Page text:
Differentiation (First Principles) - Bogged down!

Hi,

Differentiate using first principles:

y = 2x^-2 + 3x^-1

I keep getting bogged down at the point:

1/(2x^2 + 4xh + 2h^2) + 1/(3x + 3h)

as I have to subtract (2x^-2 + 3x^-1) from the above.

If anyone could help i would greatly appreciate it.

Thanks

Re: Differentiation (First Principles) - Bogged down!

$\displaystyle f(x) = \frac{2}{x^2} + \frac{3}{x}$

$\displaystyle f(x+h) = \frac{2}{(x+h)^2} + \frac{3}{x+h}$

$\displaystyle f'(x) = \lim_{h\to 0} \frac{1}{h} \left[{\frac{2}{(x+h)^2} + \frac{3}{x+h} - \frac{2}{x^2} - \frac{3}{x} \right]$

$\displaystyle f'(x) = \lim_{h\to 0} \frac{1}{h} \left[{\frac{2x^2}{x^2(x+h)^2} + \frac{3x^2(x+h)}{x^2(x+h)^2} - \frac{2(x+h)^2}{x^2(x+h)^2} - \frac{3x(x+h)^2}{x^2(x+h)^2} \right]$

$\displaystyle f'(x) = \lim_{h\to 0} \frac{1}{h} \left[\frac{2x^2 + 3x^3 + 3x^2h - 2(x^2+2xh+h^2) - 3x(x^2+2xh+h^2)}{x^2(x+h)^2}\right]$

take it from here?

Re: Differentiation (First Principles) - Bogged down!

Quote:

Originally Posted by

**Stoot** y = 2x^-2 + 3x^-1

$\displaystyle y = 2x^{-2} + 3x^{-1}$

$\displaystyle \frac{dy}{dx} = \lim_{h\to0}\frac{2(x+h)^{-2}+3(x+h)^{-1}-2x^{-2}-3x^{-1}}h$

$\displaystyle = \lim_{h\to0}\frac1h\left[\frac2{(x+h)^2}+\frac3{x+h}-\frac2{x^2}-\frac3x\right]$

$\displaystyle = \lim_{h\to0}\frac1h\left[\frac{2x^2+3x^2(x+h)-2(x+h)^2-3x(x+h)^2}{x^2(x+h)^2}\right]$

$\displaystyle = \lim_{h\to0}\frac1h\left[\frac{2x^2+3x^3+3hx^2-2x^2-4hx-2h^2-3x^3-6hx^2-3h^2x}{x^2(x+h)^2}\right]$

$\displaystyle = \lim_{h\to0}\frac1h\left[\frac{-3hx^2-4hx-2h^2-3h^2x}{x^2(x+h)^2}\right]$

Factor out the $\displaystyle h$ and reduce.

Re: Differentiation (First Principles) - Bogged down!

thanks for the replies guys, I follow it to the step above, but I'm still struggling, specifically with how to factor out, the examples I've dealt with so far are nowhere near this level.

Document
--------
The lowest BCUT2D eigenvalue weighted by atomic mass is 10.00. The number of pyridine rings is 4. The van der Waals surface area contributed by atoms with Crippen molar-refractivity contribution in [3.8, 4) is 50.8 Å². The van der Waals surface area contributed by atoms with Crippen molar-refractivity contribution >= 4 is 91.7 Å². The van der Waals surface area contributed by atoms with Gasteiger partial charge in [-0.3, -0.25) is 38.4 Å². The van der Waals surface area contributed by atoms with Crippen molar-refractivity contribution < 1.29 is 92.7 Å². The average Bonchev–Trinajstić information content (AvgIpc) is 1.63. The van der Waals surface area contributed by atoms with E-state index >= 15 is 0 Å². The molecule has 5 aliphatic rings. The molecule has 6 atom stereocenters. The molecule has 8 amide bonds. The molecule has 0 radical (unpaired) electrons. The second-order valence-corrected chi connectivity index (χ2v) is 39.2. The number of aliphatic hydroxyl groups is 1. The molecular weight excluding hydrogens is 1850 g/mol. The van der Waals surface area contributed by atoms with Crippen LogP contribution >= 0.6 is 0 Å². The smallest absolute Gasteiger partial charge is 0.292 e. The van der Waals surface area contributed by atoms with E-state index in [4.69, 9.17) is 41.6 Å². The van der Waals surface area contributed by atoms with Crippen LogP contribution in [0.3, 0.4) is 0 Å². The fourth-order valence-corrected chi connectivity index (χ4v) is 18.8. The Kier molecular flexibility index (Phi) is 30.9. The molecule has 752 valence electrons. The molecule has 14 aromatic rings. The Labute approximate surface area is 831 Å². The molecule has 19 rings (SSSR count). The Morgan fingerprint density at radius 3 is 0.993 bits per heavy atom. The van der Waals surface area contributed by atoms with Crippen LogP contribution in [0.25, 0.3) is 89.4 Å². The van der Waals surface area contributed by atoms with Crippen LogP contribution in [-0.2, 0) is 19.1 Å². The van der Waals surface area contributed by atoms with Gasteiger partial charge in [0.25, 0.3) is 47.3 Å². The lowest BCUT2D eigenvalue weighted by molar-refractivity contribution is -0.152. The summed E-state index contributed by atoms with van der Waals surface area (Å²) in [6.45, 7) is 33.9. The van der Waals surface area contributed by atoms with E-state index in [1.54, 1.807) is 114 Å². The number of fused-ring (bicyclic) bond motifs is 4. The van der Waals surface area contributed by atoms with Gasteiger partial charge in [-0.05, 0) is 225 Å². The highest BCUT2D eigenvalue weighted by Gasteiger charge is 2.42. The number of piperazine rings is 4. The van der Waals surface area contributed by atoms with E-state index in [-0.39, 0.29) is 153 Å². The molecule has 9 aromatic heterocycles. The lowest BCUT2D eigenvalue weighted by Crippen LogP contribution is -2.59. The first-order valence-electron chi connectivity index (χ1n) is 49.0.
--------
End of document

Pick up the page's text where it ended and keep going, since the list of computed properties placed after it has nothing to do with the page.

Greatly appreciated.

Re: Differentiation (First Principles) - Bogged down!

Quote:

Originally Posted by

**Stoot** thanks for the replies guys, I follow it to the step above, but I'm still struggling, specifically with how to factor out, the examples I've dealt with so far are nowhere near this level.

Factoring out a common factor is basic algebra. You should already know how to do that...

$\displaystyle \lim_{h\to0}\frac{-3hx^2-4hx-2h^2-3h^2x}{hx^2(x+h)^2}$

$\displaystyle = \lim_{h\to0}\frac{h\left(-3x^2-4x-2h-3hx\right)}{hx^2(x+h)^2}$

Now cancel out the common factor of $\displaystyle h$. That will allow you to use direct substitution for the limit.

Re: Differentiation (First Principles) - Bogged down!

I don't know whether it's because it's 2 am or because I'm having a brain melt but I just can't make this work. You're right, I should know how to do this but I have just started a maths course after along time 'away from the game'!!

Re: Differentiation (First Principles) - Bogged down!

Quote:

Originally Posted by

**Stoot** You're right, I should know how to do this but I have just started a maths course after along time 'away from the game'!!

The material you are learning now and in the future will depend on your knowledge of the prior material. If you've had a significant gap in your learning, then you really should make the effort to give yourself a serious review of your earlier courses. You could read through your old textbooks if you have them, or look for tutorials on the web.

$\displaystyle \lim_{h\to0}\frac{h\left(-3x^2-4x-2h-3hx\right)}{hx^2(x+h)^2}$

$\displaystyle =\lim_{h\to0}\frac{-3x^2-4x-2h-3hx}{x^2(x+h)^2}$

Notice that when $\displaystyle h=0$, the denominator is no longer zero. Since we're taking the limit of a rational function whose denominator is not zero, you can calculate the value of the limit by substituting $\displaystyle h=0$ into the expression:

$\displaystyle =\lim_{h\to0}\frac{-3x^2-4x-2h-3hx}{x^2(x+h)^2}$

$\displaystyle =\frac{-3x^2-4x}{x^4}$

Then reduce,

$\displaystyle =\frac{-3x-4}{x^3}=-\frac{3x+4}{x^3}$

Re: Differentiation (First Principles) - Bogged down!

Thanks for your help Reckoner. I was going wrong when multiplying the fraction by 1/h, silly really. Yeah, as you say: It's all about building solid foundations. It's all clear now!

Cheers,

Stoot